• 1964 – The Riverboat Complex opens for the first time.

  • April 14, 1965 – Stone Mountain Park officially opens, operated by Berlio of Georgia, Inc.

  • 1965 – Construction on the Stone Mountain Inn is completed.

  • 1965 – The Grist Mill and Covered Bridge are moved to Stone Mountain Park from Elijay, GA and Athens, GA respectively.

  • 1967 – The Fantastic Fourth Celebration first held.

  • 1968 – An 18-hole Golf Course designed by Robert Trent Jones opens.

  • 1968 – Beach opens at Stone Mountain Park.

  • 1968 – Yellow Daisy Festival is first held at Stone Mountain Park.

  • May 9, 1970 – Dedication services are held for the carving although work continues through 1972. Vice president Spiro Agnew attends instead of President Nixon.

  • March 3, 1972 – The Stone Mountain Carving is completed.

  • 1972 – Highland Games first held.

  • 1972 – The First Tour of Southern Ghosts opens.

  • 1972 – The First Frontier Days- Georgia Between the Wars event is held.

  • 1976 – The Scarlett O’Hara Riverboat is built at Stone Mountain Park.

  • 1977 – Water slide added to beach; sports complex with mini-golf, tennis and roller skating opens.

  • 1979 – The Great Miller Lite Chili Cook-off first held.

  • 1983 – Ice Chalet, The Animal Forest (designed by Wild Kingdom’s Jim Fowler) and Mountain Top Theater opens

  • 1983 – The Lasershow Spectacular first shown on the north face of Stone Mountain.

  • 1986 – The New Memorial Depot for Scenic Railroad built.

  • 1989 – The Evergreen Resort completed; additional 18 holes of golf added to the golf course.

  • 1994 – New golf clubhouse, The Commons, is built.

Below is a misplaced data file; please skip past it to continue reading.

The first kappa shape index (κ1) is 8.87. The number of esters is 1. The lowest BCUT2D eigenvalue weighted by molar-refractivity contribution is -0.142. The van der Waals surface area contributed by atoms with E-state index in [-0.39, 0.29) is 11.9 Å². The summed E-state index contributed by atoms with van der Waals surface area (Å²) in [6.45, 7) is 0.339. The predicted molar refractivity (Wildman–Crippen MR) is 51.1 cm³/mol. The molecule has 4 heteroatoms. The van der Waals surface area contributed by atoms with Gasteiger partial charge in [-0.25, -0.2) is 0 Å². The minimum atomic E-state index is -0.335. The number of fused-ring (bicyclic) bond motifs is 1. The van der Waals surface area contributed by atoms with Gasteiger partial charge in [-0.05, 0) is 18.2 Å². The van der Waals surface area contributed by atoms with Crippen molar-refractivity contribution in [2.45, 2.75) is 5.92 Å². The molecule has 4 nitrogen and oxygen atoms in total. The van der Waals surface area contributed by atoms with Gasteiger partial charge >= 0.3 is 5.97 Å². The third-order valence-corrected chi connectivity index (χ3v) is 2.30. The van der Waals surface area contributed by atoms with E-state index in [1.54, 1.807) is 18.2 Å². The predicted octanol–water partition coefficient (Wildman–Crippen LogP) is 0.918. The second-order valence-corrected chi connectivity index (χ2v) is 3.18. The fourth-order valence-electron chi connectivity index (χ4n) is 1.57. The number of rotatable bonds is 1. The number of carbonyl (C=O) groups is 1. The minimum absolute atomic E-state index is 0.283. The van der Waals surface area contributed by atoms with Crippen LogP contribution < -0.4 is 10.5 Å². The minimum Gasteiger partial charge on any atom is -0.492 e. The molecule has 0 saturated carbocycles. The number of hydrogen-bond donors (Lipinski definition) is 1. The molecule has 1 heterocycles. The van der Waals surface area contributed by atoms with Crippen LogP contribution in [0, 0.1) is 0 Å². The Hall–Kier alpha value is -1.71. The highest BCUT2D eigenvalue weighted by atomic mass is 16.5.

• July 1996 – Centennial Summer Olympic Games events are held at the park. Stone Mountain Park was the venue for tennis, cycling and archery. The new aerial tramway opens, and the top of the mountain complex was renovated.

  • July 18, 1996 – 3:00 a.m. the Summit Skyride (formerly the Skylift) transported the Olympic torch before heading to downtown Atlanta for the opening ceremonies.

  • 1997 – Memorial Hall is renovated and Discovering Stone Mountain Museum opened.

  • 1998 – Herschend Family Entertainment selected to manage the commercial aspects of Stone Mountain Park as part of privatization effort

  • 1999 – The Indian Festival & Pow Wow event and AtlantaFest first held.

  • 2001 – The Outdoor Quarry Exhibit opens.

  • 2001 – The Great Barn® opens.

  • 2001 – Farmyard is opened as part of the Antebellum Plantation.

  • 2002 – 1870s town of Crossroads opens along with demonstrating crafters, Georgia's first 4D Theater, and several shops & restaurants.

  • October 2002 – The First Annual Pumpkin Festival is held.

  • November 2002 – Stone Mountain Christmas opens as “A Southern Christmas”

  • March 2003 – Kid’s Spring Break festival first held.

  • 2003 – Olympic archery range & velodrome site restored to a songbird habitat.

  • 2004 – The Treehouse Challenge opens.

  • 2004 – Ride The Ducks™ tours begin.

  • 2004 – Major renovation of Confederate Hall as an Environmental Education Center and museum on the mountain's geolgy and ecology.

  • November 2005 – A Southern Christmas renamed to A Stone Mountain Christmas.

  • June 3, 2006 – Extreme Summer Adventure festival & Camp Highland Outpost opens.

  • April 2007 – Tour de Georgia bicycling race finishes stage seven inside the park.

  • May 2007 – Animal Planet Summer Adventure opens.

  • July 2008 – Great Locomotive Chase Adventure Golf opens.

  • May 3, 2008 – Debut of digitally remastered 25th Anniversary edition of the Lasershow Spectacular.

  • May 2008 – SkyHike®, the nation's largest family adventure course, opens.

  • December 31, 2008 – Snow Mountain opens.

  • May 2011 – Debut of the Lasershow Spectacular in Mountainvision®.

  • March 2012 – Stone Mountain Park opens Geyser Towers®.